My students will be writing letters to themselves tomorrow.  I will be reading them this letter to start. Each interim and then each quarter we will go back and read our letters and add, revise or just notice where we are at.  I am excited to see how we all feel about our letters in June.  Here’s to a year of time and care for self, breathing and taking time on the things that are truly important.

 

 

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Challenges change you

At the CrossFit gym the trainers have t-shirt that say “If it doesn’t challenge you it doesn’t change you.” I like these shirts from a vanity perspective since when a workout is kicking my butt I can imagine the impact it will have on my waist size. I started doing CrossFit this spring. With the encouragement of a colleague I did a Tough Mudder race with the CrossFit team before I really went to the “box” much. Originally I signed up for the race to keep myself motivated to work out and it worked. I worked out regularly (though I still would have liked to do more), stayed in pretty good shape and ran longer than I usually do. Come race week I was petrified. I had not done any sort of competition for at least a few years since I had my son and wasn’t riding horses anymore. There was a pit in my stomach and I realized I was not sure I could do it.

I did it, slowly, very slowly but I did it. At the tunnel with water where you couldn’t see the end I paused and needed a teammate to help me overcome my claustrophobia and crawl through. I finished muddy, with blisters, sore and tired and felt like I could take on the world. I signed up for a half marathon I will be running this fall before the high wore off.

Its funny that I did not make a connection to the Tough Mudder and my new love for CrossFit with my change in jobs until just now. After 6 years in a very lovely job as a 5th and 6th grade math and science teacher at a small, progressive Charter School, I too a new job as an alternative education science teacher at a Regional non-charter public high school. It was scary to leave my comfort zone, my colleagues, my friends, my students and all I had built but I knew it was a valuable move. I was not feeling challenged anymore in my old job and was not continuing to evolve and improve as a teacher. There was too much whining and complaining about things I couldn’t change. I was focused heavily on math and missed my time on science, my original focus in education.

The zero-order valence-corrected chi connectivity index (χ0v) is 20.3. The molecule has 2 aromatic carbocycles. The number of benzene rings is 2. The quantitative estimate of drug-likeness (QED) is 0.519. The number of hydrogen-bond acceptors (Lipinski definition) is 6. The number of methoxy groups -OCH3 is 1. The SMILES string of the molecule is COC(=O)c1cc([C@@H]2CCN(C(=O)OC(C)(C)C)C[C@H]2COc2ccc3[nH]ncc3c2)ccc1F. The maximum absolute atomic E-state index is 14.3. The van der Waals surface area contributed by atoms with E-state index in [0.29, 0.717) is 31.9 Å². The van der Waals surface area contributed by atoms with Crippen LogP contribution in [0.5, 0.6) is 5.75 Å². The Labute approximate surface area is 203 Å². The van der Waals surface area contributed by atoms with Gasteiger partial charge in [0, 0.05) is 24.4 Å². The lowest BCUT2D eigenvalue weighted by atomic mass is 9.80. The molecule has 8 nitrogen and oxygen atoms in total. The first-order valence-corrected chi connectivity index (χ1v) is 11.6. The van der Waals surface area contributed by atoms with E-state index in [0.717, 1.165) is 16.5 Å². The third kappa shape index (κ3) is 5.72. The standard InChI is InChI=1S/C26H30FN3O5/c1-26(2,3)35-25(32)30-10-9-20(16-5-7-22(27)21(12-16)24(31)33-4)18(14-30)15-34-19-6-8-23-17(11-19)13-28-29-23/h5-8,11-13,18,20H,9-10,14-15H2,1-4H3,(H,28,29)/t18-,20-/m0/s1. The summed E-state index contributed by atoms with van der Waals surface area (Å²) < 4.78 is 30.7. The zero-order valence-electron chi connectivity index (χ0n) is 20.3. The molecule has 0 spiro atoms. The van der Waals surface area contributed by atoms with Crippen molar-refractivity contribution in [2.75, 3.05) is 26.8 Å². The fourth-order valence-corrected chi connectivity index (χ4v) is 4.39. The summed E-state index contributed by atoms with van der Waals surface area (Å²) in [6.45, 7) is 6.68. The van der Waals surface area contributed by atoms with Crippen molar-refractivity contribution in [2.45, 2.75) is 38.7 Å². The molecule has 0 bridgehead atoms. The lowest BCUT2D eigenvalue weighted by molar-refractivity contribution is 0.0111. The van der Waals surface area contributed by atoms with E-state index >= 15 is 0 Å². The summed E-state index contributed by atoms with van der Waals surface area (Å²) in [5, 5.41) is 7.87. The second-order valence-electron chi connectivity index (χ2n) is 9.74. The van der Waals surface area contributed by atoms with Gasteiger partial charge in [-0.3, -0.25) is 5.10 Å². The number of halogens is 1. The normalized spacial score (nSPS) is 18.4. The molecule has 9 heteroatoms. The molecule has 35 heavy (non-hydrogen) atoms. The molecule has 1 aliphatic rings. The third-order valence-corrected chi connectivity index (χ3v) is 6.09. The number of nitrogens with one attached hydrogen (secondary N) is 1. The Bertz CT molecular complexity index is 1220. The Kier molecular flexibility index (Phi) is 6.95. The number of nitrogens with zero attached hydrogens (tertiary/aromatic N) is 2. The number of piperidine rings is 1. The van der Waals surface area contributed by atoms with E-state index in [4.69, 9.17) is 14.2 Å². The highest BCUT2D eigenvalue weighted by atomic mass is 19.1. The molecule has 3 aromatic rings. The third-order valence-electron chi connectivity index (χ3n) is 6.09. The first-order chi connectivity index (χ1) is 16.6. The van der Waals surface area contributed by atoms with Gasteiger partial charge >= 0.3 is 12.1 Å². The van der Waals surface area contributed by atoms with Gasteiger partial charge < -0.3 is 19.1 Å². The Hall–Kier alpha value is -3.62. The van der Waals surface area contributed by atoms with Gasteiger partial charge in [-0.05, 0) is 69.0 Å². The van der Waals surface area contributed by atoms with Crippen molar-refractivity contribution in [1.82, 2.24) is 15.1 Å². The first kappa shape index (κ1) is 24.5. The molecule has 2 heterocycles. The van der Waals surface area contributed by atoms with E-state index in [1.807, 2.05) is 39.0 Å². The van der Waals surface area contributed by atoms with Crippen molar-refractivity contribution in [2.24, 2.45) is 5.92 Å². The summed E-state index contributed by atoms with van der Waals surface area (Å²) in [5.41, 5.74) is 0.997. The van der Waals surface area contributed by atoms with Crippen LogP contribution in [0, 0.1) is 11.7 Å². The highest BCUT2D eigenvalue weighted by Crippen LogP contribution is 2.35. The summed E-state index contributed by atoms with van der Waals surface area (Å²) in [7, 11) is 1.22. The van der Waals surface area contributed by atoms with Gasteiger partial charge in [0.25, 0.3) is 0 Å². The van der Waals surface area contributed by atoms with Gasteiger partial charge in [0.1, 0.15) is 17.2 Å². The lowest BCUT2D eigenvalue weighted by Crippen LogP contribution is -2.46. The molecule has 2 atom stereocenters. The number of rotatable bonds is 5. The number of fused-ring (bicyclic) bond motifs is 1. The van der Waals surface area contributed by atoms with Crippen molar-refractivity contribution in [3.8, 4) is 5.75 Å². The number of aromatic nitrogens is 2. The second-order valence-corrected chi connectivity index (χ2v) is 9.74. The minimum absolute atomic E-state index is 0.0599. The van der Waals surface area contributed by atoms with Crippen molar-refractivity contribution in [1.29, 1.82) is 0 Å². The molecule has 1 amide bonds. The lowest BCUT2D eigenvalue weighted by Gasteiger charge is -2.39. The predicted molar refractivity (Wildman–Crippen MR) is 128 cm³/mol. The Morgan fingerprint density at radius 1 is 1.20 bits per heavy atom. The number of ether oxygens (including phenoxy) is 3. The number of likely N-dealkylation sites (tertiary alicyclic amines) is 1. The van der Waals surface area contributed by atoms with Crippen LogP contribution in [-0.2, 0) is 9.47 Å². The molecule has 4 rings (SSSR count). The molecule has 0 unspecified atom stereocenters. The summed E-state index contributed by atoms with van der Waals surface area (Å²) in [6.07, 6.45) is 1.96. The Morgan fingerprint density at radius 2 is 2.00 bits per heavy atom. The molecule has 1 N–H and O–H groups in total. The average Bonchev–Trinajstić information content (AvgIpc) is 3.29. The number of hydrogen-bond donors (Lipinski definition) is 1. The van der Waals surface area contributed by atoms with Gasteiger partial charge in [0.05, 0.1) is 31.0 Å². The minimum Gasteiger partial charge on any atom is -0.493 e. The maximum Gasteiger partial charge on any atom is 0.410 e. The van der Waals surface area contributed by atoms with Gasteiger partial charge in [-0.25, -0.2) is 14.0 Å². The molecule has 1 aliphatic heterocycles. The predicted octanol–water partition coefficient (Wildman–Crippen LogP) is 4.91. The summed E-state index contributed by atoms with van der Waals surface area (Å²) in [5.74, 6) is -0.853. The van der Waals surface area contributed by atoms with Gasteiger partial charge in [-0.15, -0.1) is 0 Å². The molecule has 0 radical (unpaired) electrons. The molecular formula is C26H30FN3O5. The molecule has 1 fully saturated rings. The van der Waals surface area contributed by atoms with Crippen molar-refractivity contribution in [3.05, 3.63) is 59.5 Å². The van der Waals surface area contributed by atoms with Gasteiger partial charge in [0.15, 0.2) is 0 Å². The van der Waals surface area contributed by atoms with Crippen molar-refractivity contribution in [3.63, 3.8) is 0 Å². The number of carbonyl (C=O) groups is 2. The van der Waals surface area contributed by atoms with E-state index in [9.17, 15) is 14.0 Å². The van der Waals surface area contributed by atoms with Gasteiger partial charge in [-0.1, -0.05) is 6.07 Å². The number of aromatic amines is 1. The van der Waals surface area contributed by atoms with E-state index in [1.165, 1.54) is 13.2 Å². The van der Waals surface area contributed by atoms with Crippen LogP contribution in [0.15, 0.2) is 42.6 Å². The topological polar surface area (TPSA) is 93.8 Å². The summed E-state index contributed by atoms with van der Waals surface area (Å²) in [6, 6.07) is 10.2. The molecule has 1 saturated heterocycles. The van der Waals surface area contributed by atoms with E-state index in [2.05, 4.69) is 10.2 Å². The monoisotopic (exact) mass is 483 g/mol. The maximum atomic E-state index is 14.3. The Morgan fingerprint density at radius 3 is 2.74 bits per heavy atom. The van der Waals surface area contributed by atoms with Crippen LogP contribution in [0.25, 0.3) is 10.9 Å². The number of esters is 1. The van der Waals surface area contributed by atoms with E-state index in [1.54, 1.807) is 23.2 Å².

About to return to my 2nd year I could not be happier I made the move. It was very hard and a lot of work to start all over again. Many times I worried I was not smart enough, not clear enough with my students, not organized enough, not good enough; it challenged me and it changed me. My teaching is better, my planning is better, my grading is better, my projects are better and I think my classes will be better this year. It is not a coincidence that this change coincided with my exploration of Twitter as a tool for professional development. I have a professional account now and tons of resources and information from amazing educators and professionals in all areas of education from around the world. That Professional Learning Network (PLN) continues to challenge me and hopefully change me for the better. So I guess it reminds me as I start a new year to keep challenging myself and keep changing. I would hope all educators ask themselves once in awhile, when was the last time I felt challenged? Hopefully it wasn’t too long ago.